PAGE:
Anyone that has worked with Blender for more than a few hours will likely have used an add-on. Add-ons primary purpose is to alter, improve, or otherwise change your workflow in Blender. There are thousands of add-ons available, for all versions of Blender. However, sometimes you just need something custom or you can't find an add-on to solve a present problem. Wouldn't it be nice if you could create your own add-ons? Well, you can. It's not even hard.
Identify a problem in your workflow
The first step in creating any kind of add-on is finding a problem to solve. This is not, generally, a case of looking for a problem, but rather identifying a hindrance or nag in your everyday workflow that could be improved. For example, one of the first add-ons I wrote was Quick Tools. When I started building Quick Tools I knew next to nothing about building add-ons for Blender, but there were kinks in my workflow and they bothered me. So I decided to take the plunge and fix them myself, which required I learn the basics of Python scripting.
Learning the basics of scripting in Blender
Scripting. Programming. Coding. These are all words that practically strike fear into the hearts of many artists. Honestly, though, scripting is not hard to learn and it will empower you, as an artist, more than any other tool at your disposal. Why? Because it better enables you to work how you want to work, not how other people think you might work. Programming comes in many forms, but for Blender, it's mostly Python scripting. Python is a programming language that values readability and simplicity, making it perfect for those of us that are not hard-core programmers. Blender comes with a Python API, which gives access to many of the same tools and abilities that make up the regular internal tools, allowing people to create their own tools. As a real-world example, check out the script below. It's just a few lines but can easily save you a lot of time if you need to add Subdivision Surface modifiers to a lot of objects. Go ahead, try it! Just copy the code below and paste it into Blender's text editor and press ALT+P. Any selected mesh object will get a SubD modifier.
# Bring in Blender's Python API import bpy # Create a list of all the selected objects selected = bpy.context.selected_objects # Loop through all selected objects and add a modifier to each. for obj in selected: bpy.context.scene.objects.active = obj bpy.ops.object.modifier_add(type='SUBSURF')
See? It's really not hard. Even simple scripts like the one above can make a big difference in your workflow. Learning Python is not hard. Want to get started in less than an hour? Join CG Cookie and learn from Bassam Kurdali's Introduction to Python Scripting for Blender Artists. Bassam is one of the best. He was the director of Elephants Dream and is now working on the Tube Project, known as Wires for Empathy.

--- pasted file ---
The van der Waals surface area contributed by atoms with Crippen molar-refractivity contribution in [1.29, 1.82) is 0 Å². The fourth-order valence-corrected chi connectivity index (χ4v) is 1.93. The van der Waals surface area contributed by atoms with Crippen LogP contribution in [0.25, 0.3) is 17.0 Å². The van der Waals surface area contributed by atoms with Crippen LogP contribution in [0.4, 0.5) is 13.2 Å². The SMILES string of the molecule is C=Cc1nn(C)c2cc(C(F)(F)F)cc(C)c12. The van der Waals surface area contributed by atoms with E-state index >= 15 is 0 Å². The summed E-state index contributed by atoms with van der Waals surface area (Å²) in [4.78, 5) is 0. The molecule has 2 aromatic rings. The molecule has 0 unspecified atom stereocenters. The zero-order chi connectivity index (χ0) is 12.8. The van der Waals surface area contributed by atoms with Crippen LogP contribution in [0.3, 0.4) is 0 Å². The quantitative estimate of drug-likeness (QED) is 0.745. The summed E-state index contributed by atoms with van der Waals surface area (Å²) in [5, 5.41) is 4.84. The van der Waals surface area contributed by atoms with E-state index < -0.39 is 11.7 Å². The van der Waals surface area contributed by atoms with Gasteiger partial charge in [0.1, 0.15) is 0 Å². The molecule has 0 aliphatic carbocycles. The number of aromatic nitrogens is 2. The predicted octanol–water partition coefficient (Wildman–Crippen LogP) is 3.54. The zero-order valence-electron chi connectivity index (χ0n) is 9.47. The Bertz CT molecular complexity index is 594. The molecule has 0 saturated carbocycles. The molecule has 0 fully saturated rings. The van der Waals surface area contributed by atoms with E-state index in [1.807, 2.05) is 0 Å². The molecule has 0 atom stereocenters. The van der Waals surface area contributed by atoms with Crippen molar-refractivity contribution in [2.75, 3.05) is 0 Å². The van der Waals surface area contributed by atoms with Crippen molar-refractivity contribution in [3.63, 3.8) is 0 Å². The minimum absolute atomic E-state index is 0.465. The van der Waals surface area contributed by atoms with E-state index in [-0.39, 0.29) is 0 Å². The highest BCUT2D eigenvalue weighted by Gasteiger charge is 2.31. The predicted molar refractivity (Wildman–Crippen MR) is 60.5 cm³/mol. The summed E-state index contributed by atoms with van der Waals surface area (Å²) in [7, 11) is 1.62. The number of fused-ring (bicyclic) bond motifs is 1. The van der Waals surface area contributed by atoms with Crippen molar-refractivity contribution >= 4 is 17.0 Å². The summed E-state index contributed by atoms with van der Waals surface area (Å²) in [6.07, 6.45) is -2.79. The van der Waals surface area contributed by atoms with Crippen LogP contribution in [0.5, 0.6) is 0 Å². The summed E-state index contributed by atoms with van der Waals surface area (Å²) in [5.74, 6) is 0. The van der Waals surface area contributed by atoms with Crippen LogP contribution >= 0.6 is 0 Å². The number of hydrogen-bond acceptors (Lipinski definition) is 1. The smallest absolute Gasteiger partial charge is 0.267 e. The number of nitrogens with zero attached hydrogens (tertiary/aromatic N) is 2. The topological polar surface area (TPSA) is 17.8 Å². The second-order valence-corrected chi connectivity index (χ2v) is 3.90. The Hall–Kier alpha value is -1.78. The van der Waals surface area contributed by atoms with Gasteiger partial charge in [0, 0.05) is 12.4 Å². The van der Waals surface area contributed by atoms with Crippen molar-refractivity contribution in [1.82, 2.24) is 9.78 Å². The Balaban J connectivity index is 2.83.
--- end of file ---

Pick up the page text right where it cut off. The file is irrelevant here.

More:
Start small, solve the problem with a script
A common pitfall for anyone learning a new skill, but particularly programming, is starting too large. Expecting to learn programming and to build something like RetopoFlow or MotionTool in the same week is simply not realistic. However, starting small is very realistic and the implications can still be dramatic. As an example, check out my tutorial on Automating Tasks with Python in Blender. Doing these kinds of small scripts can greatly speed up and improve many of your day to day tasks, allowing you to work faster and more efficiently. If you're a working professional then this is a big deal. As they say, time is money.
Improve the script
After you've created your first script just keep iterating. It doesn't need to be perfect the first time. Messy code that works is better than clean code that fails. Continue making incremental improvements over time. Not only will this make your script(s) better, but it's also a great learning experience as it brings about many opportunities to learn things you might otherwise ignore. Taking our initial script above, we can improve it a bit by making a reusable function for adding modifiers and by checking if any SubSurf modifiers already exist on the object:
import bpy # Create a list of all the selected objects selected = bpy.context.selected_objects # Make a reusuable modifier add function def addMod(modifier): bpy.ops.object.modifier_add(type=modifier) # Iterate through all selected objects for obj in selected: bpy.context.scene.objects.active = obj # Check if modifiers exist if not obj.modifiers: addMod('SUBSURF') else: for mod in obj.modifiers: if mod.type == 'SUBSURF': break else: addMod('SUBSURF')
Note: this code is not very concise, it could be made shorter, with less conditional statements, but I intentionally kept it like this for the sake of beginner readability.
To make things easy to maintain, you can take it a step further by learning the basics of Git for version control. Perhaps you can even start uploading your scripts to a Github account and sharing them around.
Develop the script into an add-on
Once your script is working, if it's something that you'll use more then once it may be worth turning it into an add-on. This simply makes it into an installable script that's easy to turn on and off. Doing so also makes it much easier to share with the community. You can learn how to transform a script into an add-on in Bassam's course on Creating a Custom Rig UI. The only question now, is what will you create? If you've already written some scripts, or are in the process of doing so, share them below in the comments! I'd love to see what you're doing.